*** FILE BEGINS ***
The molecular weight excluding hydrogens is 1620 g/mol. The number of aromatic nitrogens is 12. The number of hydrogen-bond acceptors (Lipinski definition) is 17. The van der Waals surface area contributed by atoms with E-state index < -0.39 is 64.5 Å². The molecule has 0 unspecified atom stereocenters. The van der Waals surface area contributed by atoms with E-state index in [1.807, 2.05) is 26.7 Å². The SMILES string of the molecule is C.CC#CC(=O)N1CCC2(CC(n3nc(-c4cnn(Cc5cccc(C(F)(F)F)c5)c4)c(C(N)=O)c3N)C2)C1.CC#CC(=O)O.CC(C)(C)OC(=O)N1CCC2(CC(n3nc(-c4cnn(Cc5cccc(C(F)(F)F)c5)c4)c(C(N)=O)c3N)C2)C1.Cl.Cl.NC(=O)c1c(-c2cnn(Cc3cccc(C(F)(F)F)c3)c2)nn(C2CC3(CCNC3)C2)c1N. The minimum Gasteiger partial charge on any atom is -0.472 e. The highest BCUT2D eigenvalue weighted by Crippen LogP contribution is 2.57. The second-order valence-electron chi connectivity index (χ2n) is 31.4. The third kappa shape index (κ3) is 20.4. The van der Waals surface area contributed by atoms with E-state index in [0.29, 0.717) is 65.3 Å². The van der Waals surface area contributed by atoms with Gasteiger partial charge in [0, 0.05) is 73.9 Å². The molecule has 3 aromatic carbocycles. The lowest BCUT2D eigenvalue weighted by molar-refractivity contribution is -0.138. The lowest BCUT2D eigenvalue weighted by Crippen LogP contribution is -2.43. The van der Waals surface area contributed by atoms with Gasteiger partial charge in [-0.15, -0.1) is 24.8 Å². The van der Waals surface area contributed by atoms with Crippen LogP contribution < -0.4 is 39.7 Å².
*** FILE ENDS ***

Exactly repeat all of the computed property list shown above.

The molecular weight excluding hydrogens is 1620 g/mol. The number of aromatic nitrogens is 12. The number of hydrogen-bond acceptors (Lipinski definition) is 17. The van der Waals surface area contributed by atoms with E-state index < -0.39 is 64.5 Å². The molecule has 0 unspecified atom stereocenters. The van der Waals surface area contributed by atoms with E-state index in [1.807, 2.05) is 26.7 Å². The SMILES string of the molecule is C.CC#CC(=O)N1CCC2(CC(n3nc(-c4cnn(Cc5cccc(C(F)(F)F)c5)c4)c(C(N)=O)c3N)C2)C1.CC#CC(=O)O.CC(C)(C)OC(=O)N1CCC2(CC(n3nc(-c4cnn(Cc5cccc(C(F)(F)F)c5)c4)c(C(N)=O)c3N)C2)C1.Cl.Cl.NC(=O)c1c(-c2cnn(Cc3cccc(C(F)(F)F)c3)c2)nn(C2CC3(CCNC3)C2)c1N. The minimum Gasteiger partial charge on any atom is -0.472 e. The highest BCUT2D eigenvalue weighted by Crippen LogP contribution is 2.57. The second-order valence-electron chi connectivity index (χ2n) is 31.4. The third kappa shape index (κ3) is 20.4. The van der Waals surface area contributed by atoms with E-state index in [0.29, 0.717) is 65.3 Å². The van der Waals surface area contributed by atoms with Gasteiger partial charge in [0, 0.05) is 73.9 Å². The molecule has 3 aromatic carbocycles. The lowest BCUT2D eigenvalue weighted by molar-refractivity contribution is -0.138. The lowest BCUT2D eigenvalue weighted by Crippen LogP contribution is -2.43. The van der Waals surface area contributed by atoms with Gasteiger partial charge in [-0.15, -0.1) is 24.8 Å². The van der Waals surface area contributed by atoms with Crippen LogP contribution < -0.4 is 39.7 Å².